This indicates that the government, in cooperation with the Regional Council of Lapland, uses this policy to interpret McCool and Moisey’s (2009) “what should tourism sustain.” Sustainability in the development of tourism is dominated by a further social and economic development in the province, and with that, also in Kolari municipality and in Ylläs. The tourism strategy secures sustainable growth in the region: it focuses on the development of tourism centers that need to function as engines for further development, such as enclave-like resorts that differentiate from their surrounding peripheries though. Something Saarinen already warned for in 2004. Consequently, the unemployment in the southern part of the municipality of Kolari is a lot higher compared to the unemployment in Ylläs (Kulujärvi, 2017).
Resort organization Ylläs travel association
Ylläs Travel Association is at the level of Resort organizations and is managed by Lapland Marketing. Lapland Marketing provides the marketing of the province of Lapland and is managed by the Finnish Tourism Board. The objective of Ylläs Travel Association is to bring entrepreneurs together, e.g. 2 lift companies and 170 member companies, to conduct joint marketing and to collaborate with the rest of the region. The organization represents most tourism companies in Ylläs, but not all companies (Tuulentie, 2009; Kulujärvi, 2017).
A manager of a travel agency in Ylläsjärvi (interview, January 2014) tells that the problem with this Resort Organization is that there are more than 150 organizations in the region, some of which are very large, such as the Lapland Hotels and the ski companies, together with the small family businesses with one or five employees. The differences in visions and interests are big. An example is Sport Resort Ylläs, a resort that is located just outside the two villages, but which is part of the tourist product Ylläs. Sport Resort Ylläs wants to build more accommodations and facilities, and wants to make use of that side of the mountain which is still protected (interview Ylläs Travel Association, 2014). This is also what Kulujärvi (2017) in her research in Ylläs noted regarding the strongly growth-focused pathway. Together with both in-migrant and native-born tourism actors as well as large and small enterprises, it is their aim to intensify destination growth. This aim is presented in a master plan that consists of 19,000 new bed places around the mountain area (interview owner travel agency Äkäslompolo, January 2014; Kulujärvi, 2017). Sustainability takes in a central role in this plan. Nature will be mainly left alone or integrated. After all, nature is the most important attraction. Consequently, nature will be reflected in the architectural style, as well as in the activities (Scandinavian Architects, 2014).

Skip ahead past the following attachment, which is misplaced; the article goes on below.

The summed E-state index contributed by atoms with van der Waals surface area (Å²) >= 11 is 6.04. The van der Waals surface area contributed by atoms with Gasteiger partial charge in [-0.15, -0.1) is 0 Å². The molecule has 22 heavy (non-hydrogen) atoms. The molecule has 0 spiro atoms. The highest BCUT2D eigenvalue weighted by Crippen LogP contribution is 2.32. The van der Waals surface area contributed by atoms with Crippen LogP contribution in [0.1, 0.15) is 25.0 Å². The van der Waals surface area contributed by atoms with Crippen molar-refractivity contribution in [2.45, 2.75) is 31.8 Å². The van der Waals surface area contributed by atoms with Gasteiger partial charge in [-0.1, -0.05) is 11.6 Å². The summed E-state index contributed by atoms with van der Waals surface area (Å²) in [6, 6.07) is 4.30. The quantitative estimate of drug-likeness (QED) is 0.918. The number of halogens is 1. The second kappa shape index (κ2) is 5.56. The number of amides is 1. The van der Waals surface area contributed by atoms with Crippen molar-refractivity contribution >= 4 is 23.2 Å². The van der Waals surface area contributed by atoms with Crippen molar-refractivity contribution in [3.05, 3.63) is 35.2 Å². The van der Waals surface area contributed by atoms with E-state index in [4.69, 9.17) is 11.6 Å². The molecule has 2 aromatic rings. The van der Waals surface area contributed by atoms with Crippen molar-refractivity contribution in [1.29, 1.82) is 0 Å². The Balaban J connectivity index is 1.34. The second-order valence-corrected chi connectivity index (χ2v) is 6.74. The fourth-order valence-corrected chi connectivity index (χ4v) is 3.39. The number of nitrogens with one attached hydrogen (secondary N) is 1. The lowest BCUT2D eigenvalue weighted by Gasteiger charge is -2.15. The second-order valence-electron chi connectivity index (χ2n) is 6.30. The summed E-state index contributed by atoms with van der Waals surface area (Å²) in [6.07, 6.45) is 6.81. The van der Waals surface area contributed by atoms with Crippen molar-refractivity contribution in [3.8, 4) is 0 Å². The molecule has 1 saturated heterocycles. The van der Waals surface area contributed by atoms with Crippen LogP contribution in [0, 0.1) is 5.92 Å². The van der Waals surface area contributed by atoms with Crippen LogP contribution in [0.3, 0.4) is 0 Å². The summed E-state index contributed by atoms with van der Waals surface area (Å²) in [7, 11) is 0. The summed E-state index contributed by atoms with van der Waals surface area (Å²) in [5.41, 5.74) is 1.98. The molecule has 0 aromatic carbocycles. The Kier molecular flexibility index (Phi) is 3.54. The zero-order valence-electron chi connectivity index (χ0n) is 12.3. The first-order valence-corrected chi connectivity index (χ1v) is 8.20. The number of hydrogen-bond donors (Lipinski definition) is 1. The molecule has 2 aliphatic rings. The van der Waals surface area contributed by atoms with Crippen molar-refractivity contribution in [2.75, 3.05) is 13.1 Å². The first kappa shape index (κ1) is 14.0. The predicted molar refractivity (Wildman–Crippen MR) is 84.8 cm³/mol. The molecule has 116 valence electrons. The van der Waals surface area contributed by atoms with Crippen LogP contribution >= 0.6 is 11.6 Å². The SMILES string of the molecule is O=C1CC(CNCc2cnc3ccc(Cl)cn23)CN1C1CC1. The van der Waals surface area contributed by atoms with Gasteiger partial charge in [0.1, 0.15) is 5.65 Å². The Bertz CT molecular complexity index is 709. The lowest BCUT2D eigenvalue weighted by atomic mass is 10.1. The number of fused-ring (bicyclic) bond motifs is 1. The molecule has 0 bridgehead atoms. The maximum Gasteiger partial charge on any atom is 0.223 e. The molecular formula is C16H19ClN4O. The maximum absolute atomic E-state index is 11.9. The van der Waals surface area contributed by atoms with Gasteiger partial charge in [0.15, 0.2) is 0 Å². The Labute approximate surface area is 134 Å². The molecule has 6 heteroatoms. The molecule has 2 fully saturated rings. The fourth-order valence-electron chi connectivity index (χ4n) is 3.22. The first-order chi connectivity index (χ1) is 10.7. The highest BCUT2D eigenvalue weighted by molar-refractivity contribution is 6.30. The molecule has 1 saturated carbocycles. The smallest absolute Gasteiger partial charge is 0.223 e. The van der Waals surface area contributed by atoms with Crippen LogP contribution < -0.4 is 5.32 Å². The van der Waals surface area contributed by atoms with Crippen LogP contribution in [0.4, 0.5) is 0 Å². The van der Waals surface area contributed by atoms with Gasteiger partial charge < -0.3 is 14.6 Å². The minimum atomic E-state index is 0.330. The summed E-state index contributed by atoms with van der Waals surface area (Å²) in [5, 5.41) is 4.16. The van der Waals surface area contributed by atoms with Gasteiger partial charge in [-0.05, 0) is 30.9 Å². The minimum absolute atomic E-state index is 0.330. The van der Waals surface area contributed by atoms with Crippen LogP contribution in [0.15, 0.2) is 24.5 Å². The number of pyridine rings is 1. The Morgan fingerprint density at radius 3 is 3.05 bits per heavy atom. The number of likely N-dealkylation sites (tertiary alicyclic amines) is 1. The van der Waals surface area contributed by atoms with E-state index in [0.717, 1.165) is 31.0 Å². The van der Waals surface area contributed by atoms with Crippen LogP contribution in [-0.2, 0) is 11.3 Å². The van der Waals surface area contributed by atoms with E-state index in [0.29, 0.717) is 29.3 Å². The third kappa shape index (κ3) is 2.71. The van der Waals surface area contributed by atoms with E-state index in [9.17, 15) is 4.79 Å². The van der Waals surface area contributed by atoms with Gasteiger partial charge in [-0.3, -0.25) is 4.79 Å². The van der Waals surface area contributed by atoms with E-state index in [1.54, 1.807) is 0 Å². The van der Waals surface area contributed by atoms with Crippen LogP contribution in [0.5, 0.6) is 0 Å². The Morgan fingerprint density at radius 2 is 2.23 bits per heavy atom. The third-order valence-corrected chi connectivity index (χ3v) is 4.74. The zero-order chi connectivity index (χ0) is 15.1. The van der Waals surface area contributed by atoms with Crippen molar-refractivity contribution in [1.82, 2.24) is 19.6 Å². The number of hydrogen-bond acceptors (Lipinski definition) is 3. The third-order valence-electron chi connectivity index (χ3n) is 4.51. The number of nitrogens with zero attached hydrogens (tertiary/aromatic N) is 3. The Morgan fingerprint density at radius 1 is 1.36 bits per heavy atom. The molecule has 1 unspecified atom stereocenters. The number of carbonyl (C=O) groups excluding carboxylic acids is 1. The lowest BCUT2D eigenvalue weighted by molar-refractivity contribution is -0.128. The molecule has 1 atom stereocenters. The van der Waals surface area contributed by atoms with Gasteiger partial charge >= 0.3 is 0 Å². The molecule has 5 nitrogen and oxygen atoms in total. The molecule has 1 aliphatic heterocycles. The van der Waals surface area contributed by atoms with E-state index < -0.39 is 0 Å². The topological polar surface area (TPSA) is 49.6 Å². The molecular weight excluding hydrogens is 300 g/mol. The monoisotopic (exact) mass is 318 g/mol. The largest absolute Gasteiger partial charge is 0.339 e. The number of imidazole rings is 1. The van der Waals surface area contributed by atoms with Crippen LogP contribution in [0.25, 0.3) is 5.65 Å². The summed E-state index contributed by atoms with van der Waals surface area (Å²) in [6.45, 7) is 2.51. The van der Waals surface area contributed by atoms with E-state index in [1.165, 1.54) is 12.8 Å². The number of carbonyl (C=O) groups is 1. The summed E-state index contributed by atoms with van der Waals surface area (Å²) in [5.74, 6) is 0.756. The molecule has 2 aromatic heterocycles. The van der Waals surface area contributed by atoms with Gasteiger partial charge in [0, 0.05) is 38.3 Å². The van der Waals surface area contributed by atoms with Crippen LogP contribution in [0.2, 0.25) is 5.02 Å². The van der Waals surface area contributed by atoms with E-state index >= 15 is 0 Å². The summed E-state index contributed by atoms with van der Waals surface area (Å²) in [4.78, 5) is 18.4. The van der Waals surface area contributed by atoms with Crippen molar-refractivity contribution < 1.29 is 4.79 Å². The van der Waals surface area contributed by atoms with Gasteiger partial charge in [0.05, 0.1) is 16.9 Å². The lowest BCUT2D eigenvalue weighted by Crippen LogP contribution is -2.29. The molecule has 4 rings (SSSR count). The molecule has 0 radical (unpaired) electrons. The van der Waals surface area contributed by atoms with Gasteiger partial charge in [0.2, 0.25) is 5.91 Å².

That nature is important for tourism in Ylläs, has been confirmed by the research of Jokinen and Tyrväinen (2013) and Cornelisse (2018). According to Ylläs Travel Association, “Ylläs is an authentic nature destination, it is the nature which pulls tourists to this destination” (interview, 2014). At the same time, the organization emphasizes its desire to grow as a destination, but it also wants to continue to focus on the preservation of nature. This is also what Kulujärvi (2017) concluded regarding the existing pathways in Ylläs, the growth-focused vs alternative-focused pathway. Although the market of international visitors is smaller than the national market of visitors, they expect that there is more growth potential on the international one (interview, January 2014). When asked what sustainability means for Ylläs, the Association responds that Ylläs must protect nature, since this is the main reason why tourists come to Ylläs. Although the Association sees the competing tourist attraction Levi, some 50 kilometers away, as a “party” destination and Ylläs has the image as a natural destination, the Association still would like to grow like Levi. However, without that party element (interview, 2014). This wish regarding growth and maintaining business in the long term refers to McCool and Moisey’s (2009) interpretation of “sustaining tourism,” in which sustainability is used for the preservation of tourism business. Protecting the authenticity of Ylläs, its nature, is in the interest of tourism business.
This view is in line with Visit Ylläs. In 2016, the joint marketing of Ylläs was outsourced to that organization, a separate marketing company, in which approximately 50 of the local enterprises are stakeholder, including Kolari municipality (Kulujärvi, 2017). This is another construction compared to the resort organization that represented 150 enterprises, large as well as small. During the interview in January 2014, the representative of the resort organization already explained that the bigger companies wanted to have their own marketing which included the ski resort, due to the divergent views regarding the development of tourism in Ylläs. Today, Visit Ylläs is the marketing organization of the tourist destination Ylläs, “the guard of the Ylläs brand” (Ylipiessa, 2018, p. 9). This brand stands for: “Easy and safe access to true wilderness” (Ylipiessa, 2018, p. 4). The resort organization, on the other hand, is currently responsible for the development and maintenance of the trails and the improvement of the inner traffic in the Ylläs area (Ylipiessa, 2018).